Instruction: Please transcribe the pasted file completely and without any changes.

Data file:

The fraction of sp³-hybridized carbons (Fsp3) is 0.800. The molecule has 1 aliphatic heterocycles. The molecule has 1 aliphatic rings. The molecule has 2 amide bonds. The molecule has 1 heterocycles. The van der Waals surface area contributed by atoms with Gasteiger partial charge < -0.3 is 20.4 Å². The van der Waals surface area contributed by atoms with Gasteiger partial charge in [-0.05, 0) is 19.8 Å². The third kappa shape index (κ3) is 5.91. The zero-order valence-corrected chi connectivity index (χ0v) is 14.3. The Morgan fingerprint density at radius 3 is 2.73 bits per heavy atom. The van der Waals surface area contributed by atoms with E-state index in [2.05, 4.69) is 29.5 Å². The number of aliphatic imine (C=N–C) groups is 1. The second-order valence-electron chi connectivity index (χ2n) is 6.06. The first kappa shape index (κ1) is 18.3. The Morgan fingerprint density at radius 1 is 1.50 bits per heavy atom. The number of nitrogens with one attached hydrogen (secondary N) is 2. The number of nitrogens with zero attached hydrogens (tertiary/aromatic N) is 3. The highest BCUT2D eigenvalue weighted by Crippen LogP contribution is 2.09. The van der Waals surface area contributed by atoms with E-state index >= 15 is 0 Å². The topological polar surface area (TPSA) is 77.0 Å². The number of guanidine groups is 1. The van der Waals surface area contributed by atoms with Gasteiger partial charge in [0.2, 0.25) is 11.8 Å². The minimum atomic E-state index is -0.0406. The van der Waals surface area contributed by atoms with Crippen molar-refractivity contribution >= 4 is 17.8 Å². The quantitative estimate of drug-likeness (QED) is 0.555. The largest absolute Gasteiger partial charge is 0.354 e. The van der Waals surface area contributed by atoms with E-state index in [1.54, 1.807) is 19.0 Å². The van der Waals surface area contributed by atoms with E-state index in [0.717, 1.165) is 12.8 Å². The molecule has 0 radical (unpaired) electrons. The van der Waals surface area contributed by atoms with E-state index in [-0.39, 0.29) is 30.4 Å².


The fraction of sp³-hybridized carbons (Fsp3) is 0.800. The molecule has 1 aliphatic heterocycles. The molecule has 1 aliphatic rings. The molecule has 2 amide bonds. The molecule has 1 heterocycles. The van der Waals surface area contributed by atoms with Gasteiger partial charge < -0.3 is 20.4 Å². The van der Waals surface area contributed by atoms with Gasteiger partial charge in [-0.05, 0) is 19.8 Å². The third kappa shape index (κ3) is 5.91. The zero-order valence-corrected chi connectivity index (χ0v) is 14.3. The Morgan fingerprint density at radius 3 is 2.73 bits per heavy atom. The van der Waals surface area contributed by atoms with E-state index in [2.05, 4.69) is 29.5 Å². The number of aliphatic imine (C=N–C) groups is 1. The second-order valence-electron chi connectivity index (χ2n) is 6.06. The first kappa shape index (κ1) is 18.3. The Morgan fingerprint density at radius 1 is 1.50 bits per heavy atom. The number of nitrogens with one attached hydrogen (secondary N) is 2. The number of nitrogens with zero attached hydrogens (tertiary/aromatic N) is 3. The highest BCUT2D eigenvalue weighted by Crippen LogP contribution is 2.09. The van der Waals surface area contributed by atoms with E-state index >= 15 is 0 Å². The topological polar surface area (TPSA) is 77.0 Å². The number of guanidine groups is 1. The van der Waals surface area contributed by atoms with Gasteiger partial charge in [0.2, 0.25) is 11.8 Å². The minimum atomic E-state index is -0.0406. The van der Waals surface area contributed by atoms with Crippen molar-refractivity contribution >= 4 is 17.8 Å². The quantitative estimate of drug-likeness (QED) is 0.555. The largest absolute Gasteiger partial charge is 0.354 e. The van der Waals surface area contributed by atoms with E-state index in [1.54, 1.807) is 19.0 Å². The van der Waals surface area contributed by atoms with E-state index in [0.717, 1.165) is 12.8 Å². The molecule has 0 radical (unpaired) electrons. The van der Waals surface area contributed by atoms with E-state index in [-0.39, 0.29) is 30.4 Å².